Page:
WASHINGTON (Reuters) - In a surprise result that can help in the understanding of both aging and cancer, researchers working with an engineered type of stem cell said they reversed the aging process in a rare genetic disease.
The team at Children's Hospital Boston and the Harvard Stem Cell Institute were working with a new type of cell called induced pluripotent stem cells or iPS cells, which closely resemble embryonic stem cells but are made from ordinary skin cells.
In this case, they wanted to study a rare, inherited premature aging disorder called dyskeratosis congenita. The blood marrow disorder resembles the better-known aging disease progeria and causes premature graying, warped fingernails and other symptoms as well as a high risk of cancer.
It is very rare and normally diagnosed between the ages of 10 and 30. About half of patients have bone marrow failure, which means their bone marrow stops making blood and immune cells properly.
One of the benefits of stem cells and iPS cells is that researchers can make them from a person with a disease and study that disease in the lab. Harvard's Dr. George Daley and colleagues were making iPS cells from dyskeratosis congenita patients to do this.
But, reporting in Thursday's issue of the journal Nature, they said the process of making the iPS cells appeared to reverse one of the key symptoms of the disease in the cells.
In this disease, the cells lose telomerase, an enzyme that helps maintain the telomeres. These are the little caps on the ends of the chromosomes that carry the DNA.
When telomeres unwind, a cell ages. This leads to disease and death.
But in cancer, telomerase appears to help tumor cells become immortal and replicate out of control. Some experimental cancer drugs target telomerase.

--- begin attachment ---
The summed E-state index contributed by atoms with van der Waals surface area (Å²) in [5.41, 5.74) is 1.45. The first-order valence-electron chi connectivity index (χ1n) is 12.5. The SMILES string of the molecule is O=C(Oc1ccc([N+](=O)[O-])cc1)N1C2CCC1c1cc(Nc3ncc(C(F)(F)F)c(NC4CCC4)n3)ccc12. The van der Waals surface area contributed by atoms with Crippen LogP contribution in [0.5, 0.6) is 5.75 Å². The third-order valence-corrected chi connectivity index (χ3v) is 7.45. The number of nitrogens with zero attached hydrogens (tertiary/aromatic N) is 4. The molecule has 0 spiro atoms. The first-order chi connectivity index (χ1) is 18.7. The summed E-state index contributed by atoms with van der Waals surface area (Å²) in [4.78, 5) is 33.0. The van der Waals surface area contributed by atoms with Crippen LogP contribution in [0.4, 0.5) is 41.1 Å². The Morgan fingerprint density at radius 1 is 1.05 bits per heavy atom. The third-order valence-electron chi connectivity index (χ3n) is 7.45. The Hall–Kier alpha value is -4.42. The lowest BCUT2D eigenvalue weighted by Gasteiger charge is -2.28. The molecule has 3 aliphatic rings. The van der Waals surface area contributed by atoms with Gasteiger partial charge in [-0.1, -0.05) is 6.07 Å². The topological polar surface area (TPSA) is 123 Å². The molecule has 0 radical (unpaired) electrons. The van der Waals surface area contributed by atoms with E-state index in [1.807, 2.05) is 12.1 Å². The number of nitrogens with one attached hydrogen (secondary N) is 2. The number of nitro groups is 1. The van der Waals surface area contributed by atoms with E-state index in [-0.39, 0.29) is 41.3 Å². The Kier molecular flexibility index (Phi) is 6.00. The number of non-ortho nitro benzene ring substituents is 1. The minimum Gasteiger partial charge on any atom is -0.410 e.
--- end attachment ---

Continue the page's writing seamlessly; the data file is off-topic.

A gene called TERC helps restore the telomeres and Daley's team said it may be that tumor cells make use of TERC to become immortal.
In making the iPS cells and getting them to grow in the lab, Daley's team discovered they had three times as much TERC as the diseased cells they were made from.
Simply turning the skin cells into iPS cells helped restore their damaged telomeres, Daley's team reported. This in theory stops a major component of the aging process as well.
"We're not saying we've found the fountain of youth, but the process of creating iPS cells recapitulates some of the biology that our species uses to rejuvenate itself in each generation," Daley's colleague Suneet Agarwal said in a statement.
Treatments that restore TERC may help dyskeratosis congenita patients, they said.
"This paper illustrates how reprogramming a patient's skin cells into stem cells can teach us surprising lessons about human disease," Daley added in a statement.
Agarwal says the team is now seeking funding to study this more.
Patients with dyskeratosis congenita often die when they get bone marrow transplants, Agarwal said.
"For these patients, and for patients with other bone marrow failure syndromes, it would be ideal to give them a gentler stem cell transplant from their own cells," he said.